This blog post was written by Victoria L. Freeman, Ph.D., CHFS, CMH, CBC.
It’s no secret that the upcoming winter months can wreak havoc on your skin and hair. Between the frosty air temperature and drop in air moisture outside, and the drying heat from furnaces inside, this wintery cocktail can leave your skin and locks dry and brittle. Moisture replenishment is, therefore, key. Fortunately, there are many ways to get your skin and hair the nourishment they need. True to Trinity’s holistic health roots, the suggestions in this blog will take a two-pronged approach – hydrate from the inside out and the outside in. Read on for several strategies to achieve healthy skin and hair no matter what Mother Nature dishes out in this blustery season.
Dry, burning, itching, or flaking skin can be uncomfortable and unappealing. Yet without proper care, these challenges are common in winter months. Luckily, we’ve got some tips to share that’ll help defend your skin against the effects of cold weather.
Drink enough water
Have you ever felt tired and sluggish after going for several hours without water? Well, your skin feels the same way. We often don’t think about drinking water as much in winter due to the cooler temperatures, but wind combined with cold, dry air and humidity-diminishing heaters suck the moisture right out of your skin. You need to drink at least half your body weight in ounces of pure, clean water every day, meaning a 150-pound person should aim for 75 ounces daily. If you sweat from exercise or strenuous work, that amount increases. If you consume caffeinated drinks, which act as diuretics, that amount also increases as much as an additional six ounces of water for every cup of caffeinated beverage.11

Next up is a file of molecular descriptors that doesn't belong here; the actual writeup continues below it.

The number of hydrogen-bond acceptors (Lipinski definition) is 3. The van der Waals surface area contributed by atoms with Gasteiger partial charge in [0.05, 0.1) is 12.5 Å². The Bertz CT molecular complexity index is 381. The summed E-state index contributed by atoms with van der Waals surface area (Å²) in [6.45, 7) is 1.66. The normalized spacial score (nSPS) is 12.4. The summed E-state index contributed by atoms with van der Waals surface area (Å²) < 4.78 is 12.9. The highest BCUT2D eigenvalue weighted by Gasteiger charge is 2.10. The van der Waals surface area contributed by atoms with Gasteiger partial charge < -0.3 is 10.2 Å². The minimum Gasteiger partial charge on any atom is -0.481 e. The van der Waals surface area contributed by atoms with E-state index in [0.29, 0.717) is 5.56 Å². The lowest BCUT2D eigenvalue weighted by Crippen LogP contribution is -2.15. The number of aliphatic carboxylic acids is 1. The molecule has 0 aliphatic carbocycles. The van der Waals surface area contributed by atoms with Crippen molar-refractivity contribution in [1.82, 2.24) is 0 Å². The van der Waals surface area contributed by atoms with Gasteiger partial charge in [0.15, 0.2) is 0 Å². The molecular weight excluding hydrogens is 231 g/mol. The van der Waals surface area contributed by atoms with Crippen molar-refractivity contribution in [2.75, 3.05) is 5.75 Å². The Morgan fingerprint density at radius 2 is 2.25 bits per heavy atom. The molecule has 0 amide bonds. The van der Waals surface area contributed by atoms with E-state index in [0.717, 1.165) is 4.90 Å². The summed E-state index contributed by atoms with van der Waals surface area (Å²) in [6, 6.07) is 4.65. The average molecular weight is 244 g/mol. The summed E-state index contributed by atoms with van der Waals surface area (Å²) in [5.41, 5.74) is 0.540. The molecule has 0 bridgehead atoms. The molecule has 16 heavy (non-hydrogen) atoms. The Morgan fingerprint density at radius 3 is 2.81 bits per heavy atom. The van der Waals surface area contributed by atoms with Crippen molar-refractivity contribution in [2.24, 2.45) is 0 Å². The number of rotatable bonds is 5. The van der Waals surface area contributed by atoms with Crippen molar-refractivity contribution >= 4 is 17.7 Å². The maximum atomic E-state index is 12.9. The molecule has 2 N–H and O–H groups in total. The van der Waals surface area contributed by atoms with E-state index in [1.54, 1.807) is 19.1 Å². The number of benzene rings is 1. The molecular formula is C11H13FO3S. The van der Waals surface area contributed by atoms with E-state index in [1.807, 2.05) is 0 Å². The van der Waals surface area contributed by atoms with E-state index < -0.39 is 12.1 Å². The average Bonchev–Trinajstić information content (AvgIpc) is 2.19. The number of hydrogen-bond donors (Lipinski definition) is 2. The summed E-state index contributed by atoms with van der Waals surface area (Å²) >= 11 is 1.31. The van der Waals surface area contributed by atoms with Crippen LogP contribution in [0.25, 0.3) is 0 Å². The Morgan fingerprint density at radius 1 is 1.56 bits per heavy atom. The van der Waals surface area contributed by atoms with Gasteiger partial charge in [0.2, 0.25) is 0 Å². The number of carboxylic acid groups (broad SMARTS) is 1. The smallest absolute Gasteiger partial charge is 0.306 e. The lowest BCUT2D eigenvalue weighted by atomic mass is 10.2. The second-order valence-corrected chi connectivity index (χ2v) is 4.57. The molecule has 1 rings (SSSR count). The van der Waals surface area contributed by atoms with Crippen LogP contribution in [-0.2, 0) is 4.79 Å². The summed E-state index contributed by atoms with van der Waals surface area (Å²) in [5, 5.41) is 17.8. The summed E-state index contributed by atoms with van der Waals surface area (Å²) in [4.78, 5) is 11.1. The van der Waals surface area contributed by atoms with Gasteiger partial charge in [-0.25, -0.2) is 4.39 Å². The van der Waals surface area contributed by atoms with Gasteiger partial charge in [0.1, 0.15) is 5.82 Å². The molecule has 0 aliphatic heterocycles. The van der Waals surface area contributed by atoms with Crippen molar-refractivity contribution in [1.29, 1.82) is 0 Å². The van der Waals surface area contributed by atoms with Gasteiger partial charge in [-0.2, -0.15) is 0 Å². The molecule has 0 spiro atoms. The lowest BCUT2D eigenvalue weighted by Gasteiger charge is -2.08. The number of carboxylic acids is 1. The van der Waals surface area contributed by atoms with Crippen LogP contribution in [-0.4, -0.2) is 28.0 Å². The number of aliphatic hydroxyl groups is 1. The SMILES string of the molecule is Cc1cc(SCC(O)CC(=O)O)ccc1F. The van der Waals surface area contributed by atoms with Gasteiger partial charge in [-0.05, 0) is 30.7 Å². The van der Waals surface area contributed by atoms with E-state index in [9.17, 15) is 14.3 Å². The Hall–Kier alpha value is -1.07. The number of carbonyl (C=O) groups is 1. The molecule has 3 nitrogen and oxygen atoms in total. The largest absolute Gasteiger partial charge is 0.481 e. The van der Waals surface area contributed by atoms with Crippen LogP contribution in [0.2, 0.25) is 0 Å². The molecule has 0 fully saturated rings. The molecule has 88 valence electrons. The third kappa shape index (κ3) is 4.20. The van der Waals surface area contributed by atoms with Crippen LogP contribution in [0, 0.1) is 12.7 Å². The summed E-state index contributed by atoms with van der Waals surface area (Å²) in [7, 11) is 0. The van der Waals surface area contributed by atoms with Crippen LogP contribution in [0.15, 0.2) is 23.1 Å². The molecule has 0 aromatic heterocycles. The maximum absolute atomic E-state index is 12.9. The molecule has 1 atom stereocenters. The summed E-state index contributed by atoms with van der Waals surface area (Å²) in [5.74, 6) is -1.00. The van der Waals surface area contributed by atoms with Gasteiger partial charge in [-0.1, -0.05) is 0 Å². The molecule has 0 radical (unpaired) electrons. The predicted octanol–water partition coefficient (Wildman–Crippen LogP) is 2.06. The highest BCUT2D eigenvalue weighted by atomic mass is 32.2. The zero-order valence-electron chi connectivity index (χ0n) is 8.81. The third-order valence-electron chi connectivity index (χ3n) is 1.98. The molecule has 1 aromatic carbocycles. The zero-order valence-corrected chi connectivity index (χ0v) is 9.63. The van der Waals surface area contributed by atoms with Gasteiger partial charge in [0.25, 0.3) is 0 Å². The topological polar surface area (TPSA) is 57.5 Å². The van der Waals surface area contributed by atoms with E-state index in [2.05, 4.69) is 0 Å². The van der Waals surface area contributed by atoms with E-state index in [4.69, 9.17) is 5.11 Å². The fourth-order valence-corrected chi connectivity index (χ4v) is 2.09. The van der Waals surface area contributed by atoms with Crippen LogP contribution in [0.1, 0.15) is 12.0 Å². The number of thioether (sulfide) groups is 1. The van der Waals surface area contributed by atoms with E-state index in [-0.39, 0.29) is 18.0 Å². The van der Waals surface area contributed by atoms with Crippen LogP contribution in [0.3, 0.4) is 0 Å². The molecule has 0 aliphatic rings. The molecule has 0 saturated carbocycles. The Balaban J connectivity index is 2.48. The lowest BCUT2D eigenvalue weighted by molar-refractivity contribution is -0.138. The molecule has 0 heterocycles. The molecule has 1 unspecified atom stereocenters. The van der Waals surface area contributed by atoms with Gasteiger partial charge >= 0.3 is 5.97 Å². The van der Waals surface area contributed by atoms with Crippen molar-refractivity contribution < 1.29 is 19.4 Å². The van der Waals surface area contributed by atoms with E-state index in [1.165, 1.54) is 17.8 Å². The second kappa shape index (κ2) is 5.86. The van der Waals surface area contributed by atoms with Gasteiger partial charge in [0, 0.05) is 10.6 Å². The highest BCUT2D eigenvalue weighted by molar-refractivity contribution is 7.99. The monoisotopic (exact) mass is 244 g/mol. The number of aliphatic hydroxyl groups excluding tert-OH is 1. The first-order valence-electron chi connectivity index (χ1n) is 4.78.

Omega-3 fatty acids
Several different omega-3s exist, but most research focuses on three: alpha-linolenic acid (ALA), eicosapentaenoic acid (EPA), and docosahexaenoic acid (DHA). Omega-3s are an important component of skin cell membranes, and ensuring we have enough of them can support the barrier function of skin cells, which is critical in dry, frigid weather. Why? Because a strong skin cell membrane helps to retain moisture inside the cell, which, in turn, can lead to plump, glowing, youthful-looking skin. Obtain omega-3s from food sources such as salmon, sardines, almonds, walnuts, and avocadoes, as well as from supplements if needed. For both food sources and supplements, ensure they are free of toxic contaminants like mercury.7